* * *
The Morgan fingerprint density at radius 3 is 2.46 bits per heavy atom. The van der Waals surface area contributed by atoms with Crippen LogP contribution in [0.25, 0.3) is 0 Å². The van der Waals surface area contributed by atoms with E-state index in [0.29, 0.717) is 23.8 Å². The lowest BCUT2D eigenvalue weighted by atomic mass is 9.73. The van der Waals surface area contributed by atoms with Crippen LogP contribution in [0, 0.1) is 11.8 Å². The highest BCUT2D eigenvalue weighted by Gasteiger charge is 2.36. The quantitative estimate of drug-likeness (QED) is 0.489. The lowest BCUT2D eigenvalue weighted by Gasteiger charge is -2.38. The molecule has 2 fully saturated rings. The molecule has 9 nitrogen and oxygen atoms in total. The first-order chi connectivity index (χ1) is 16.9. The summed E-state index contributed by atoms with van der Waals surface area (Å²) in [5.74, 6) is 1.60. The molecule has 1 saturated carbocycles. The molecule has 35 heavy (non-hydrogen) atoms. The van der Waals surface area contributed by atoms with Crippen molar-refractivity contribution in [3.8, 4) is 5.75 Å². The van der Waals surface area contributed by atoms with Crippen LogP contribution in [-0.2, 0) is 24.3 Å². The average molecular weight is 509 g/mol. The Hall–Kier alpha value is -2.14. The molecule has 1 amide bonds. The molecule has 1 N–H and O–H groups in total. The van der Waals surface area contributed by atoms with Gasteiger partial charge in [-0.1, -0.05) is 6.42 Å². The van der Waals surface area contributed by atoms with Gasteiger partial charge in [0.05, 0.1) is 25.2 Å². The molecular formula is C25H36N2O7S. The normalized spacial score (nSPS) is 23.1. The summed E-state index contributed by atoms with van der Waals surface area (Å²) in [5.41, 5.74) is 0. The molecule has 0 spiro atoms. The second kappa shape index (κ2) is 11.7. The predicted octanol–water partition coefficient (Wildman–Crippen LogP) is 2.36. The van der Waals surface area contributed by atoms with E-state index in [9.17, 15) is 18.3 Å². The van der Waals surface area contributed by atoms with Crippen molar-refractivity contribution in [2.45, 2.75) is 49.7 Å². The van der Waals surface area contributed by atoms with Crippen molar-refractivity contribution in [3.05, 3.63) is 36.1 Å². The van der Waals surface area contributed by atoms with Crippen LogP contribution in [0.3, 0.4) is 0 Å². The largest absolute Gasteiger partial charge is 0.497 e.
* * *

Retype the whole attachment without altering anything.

The Morgan fingerprint density at radius 3 is 2.46 bits per heavy atom. The van der Waals surface area contributed by atoms with Crippen LogP contribution in [0.25, 0.3) is 0 Å². The van der Waals surface area contributed by atoms with E-state index in [0.29, 0.717) is 23.8 Å². The lowest BCUT2D eigenvalue weighted by atomic mass is 9.73. The van der Waals surface area contributed by atoms with Crippen LogP contribution in [0, 0.1) is 11.8 Å². The highest BCUT2D eigenvalue weighted by Gasteiger charge is 2.36. The quantitative estimate of drug-likeness (QED) is 0.489. The lowest BCUT2D eigenvalue weighted by Gasteiger charge is -2.38. The molecule has 2 fully saturated rings. The molecule has 9 nitrogen and oxygen atoms in total. The first-order chi connectivity index (χ1) is 16.9. The summed E-state index contributed by atoms with van der Waals surface area (Å²) in [5.74, 6) is 1.60. The molecule has 1 saturated carbocycles. The molecule has 35 heavy (non-hydrogen) atoms. The van der Waals surface area contributed by atoms with Crippen molar-refractivity contribution in [3.8, 4) is 5.75 Å². The van der Waals surface area contributed by atoms with Crippen LogP contribution in [-0.2, 0) is 24.3 Å². The average molecular weight is 509 g/mol. The Hall–Kier alpha value is -2.14. The molecule has 1 amide bonds. The molecule has 1 N–H and O–H groups in total. The van der Waals surface area contributed by atoms with Gasteiger partial charge in [-0.1, -0.05) is 6.42 Å². The van der Waals surface area contributed by atoms with Gasteiger partial charge in [0.05, 0.1) is 25.2 Å². The molecular formula is C25H36N2O7S. The normalized spacial score (nSPS) is 23.1. The summed E-state index contributed by atoms with van der Waals surface area (Å²) in [5.41, 5.74) is 0. The molecule has 0 spiro atoms. The second kappa shape index (κ2) is 11.7. The predicted octanol–water partition coefficient (Wildman–Crippen LogP) is 2.36. The van der Waals surface area contributed by atoms with E-state index in [9.17, 15) is 18.3 Å². The van der Waals surface area contributed by atoms with Crippen molar-refractivity contribution in [2.45, 2.75) is 49.7 Å². The van der Waals surface area contributed by atoms with Crippen molar-refractivity contribution in [3.05, 3.63) is 36.1 Å². The van der Waals surface area contributed by atoms with Crippen LogP contribution in [0.3, 0.4) is 0 Å². The largest absolute Gasteiger partial charge is 0.497 e.